Sharp Contrasts in Response to Crises

Katie Paine
Katie Paine

There’s a British proverb that says, “Youth looks forward but age looks back.” That pretty much sums up the way Blue Bell Ice Cream and Twitter handled their respective crises last month. Blue Bell is a private, family-owned Texas ice cream maker—dating back to 1907—that has an army of devotees. CEO Paul Cruze is the grandson of the company’s founder, while its ads stress its long history. So it’s not surprising that when a crisis hit, the company emphasized its roots. Twitter, on the other hand, seemed to ignore its past and tried to get the media to focus on the future.


Last March Listeria turned up in Blue Bell’s ice cream. At first, the company only pulled products that were made in the facility in which tainted products had been produced. After further investigation and testing by the Texas Department of State Health Services, Listeria turned up again. On April 30 the company pulled all products off the shelves and shut down all production plants until the source of the contamination could be identified. While some faulted Blue Bell for dragging its feet, the company’s CEO remained front and center in the recovery effort. He said that he considered the entire episode an opportunity for a “fresh start,” involving 750 employees and supervisors in a new training program and implementing an intensive cleaning, sanitizing and maintenance regime.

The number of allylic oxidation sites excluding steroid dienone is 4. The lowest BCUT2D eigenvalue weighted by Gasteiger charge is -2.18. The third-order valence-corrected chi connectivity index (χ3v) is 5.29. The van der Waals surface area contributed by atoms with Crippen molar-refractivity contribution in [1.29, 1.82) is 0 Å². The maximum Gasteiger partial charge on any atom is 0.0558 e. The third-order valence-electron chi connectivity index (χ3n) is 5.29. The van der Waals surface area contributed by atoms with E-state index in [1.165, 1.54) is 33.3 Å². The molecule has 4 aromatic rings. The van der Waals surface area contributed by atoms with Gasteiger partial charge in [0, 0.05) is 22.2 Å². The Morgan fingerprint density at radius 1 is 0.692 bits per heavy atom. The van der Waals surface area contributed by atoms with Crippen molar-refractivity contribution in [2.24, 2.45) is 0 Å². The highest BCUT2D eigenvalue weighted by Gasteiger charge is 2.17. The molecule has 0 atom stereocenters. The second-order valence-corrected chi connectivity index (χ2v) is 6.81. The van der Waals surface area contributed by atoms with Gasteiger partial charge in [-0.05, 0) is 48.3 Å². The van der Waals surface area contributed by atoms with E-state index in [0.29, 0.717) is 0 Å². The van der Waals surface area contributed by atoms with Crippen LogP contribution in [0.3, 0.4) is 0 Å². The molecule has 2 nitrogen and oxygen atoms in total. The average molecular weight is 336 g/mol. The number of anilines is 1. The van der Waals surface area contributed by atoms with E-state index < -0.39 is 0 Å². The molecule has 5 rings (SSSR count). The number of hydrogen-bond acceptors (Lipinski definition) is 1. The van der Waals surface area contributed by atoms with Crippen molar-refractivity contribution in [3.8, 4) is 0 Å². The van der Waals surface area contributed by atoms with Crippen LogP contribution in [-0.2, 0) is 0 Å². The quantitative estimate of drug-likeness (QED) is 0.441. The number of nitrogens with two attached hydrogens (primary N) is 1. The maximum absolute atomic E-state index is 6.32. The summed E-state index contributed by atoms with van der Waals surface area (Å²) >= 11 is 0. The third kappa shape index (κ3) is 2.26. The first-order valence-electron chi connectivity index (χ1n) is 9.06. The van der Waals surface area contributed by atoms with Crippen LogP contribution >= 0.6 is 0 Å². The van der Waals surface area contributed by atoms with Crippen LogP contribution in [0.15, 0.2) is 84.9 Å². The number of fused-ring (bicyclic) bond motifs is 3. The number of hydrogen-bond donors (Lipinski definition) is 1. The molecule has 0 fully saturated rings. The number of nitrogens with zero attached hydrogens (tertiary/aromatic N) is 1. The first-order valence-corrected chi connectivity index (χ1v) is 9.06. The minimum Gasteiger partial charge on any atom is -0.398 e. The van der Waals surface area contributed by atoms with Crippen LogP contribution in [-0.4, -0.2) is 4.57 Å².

When Twitter went public in late 2013, its share price jumped from $26 to $45. Since then, growth in monthly active users has stalled at around 300 million and investors have questioned its ability to generate sufficient ad revenue.

Last month, hours before Twitter’s Q1 earnings release, data mining company Selerity managed to find the announcement and tweeted it to the world. All of which would have been enough of a crisis, but the fact that the news was bad—earnings and ad revenue were significantly lower than expected and 2015 projections were revised downward—made matters worse. The news sent Twitter’s stock into a nosedive, losing 25 percent of its market cap in the first day.

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CONTACT: Katie Paine is CEO of Paine Publishing. She can be reached at

This article originally appeared in the May 11, 2015 issue of PR News. Read more subscriber-only content by becoming a PR News subscriber today.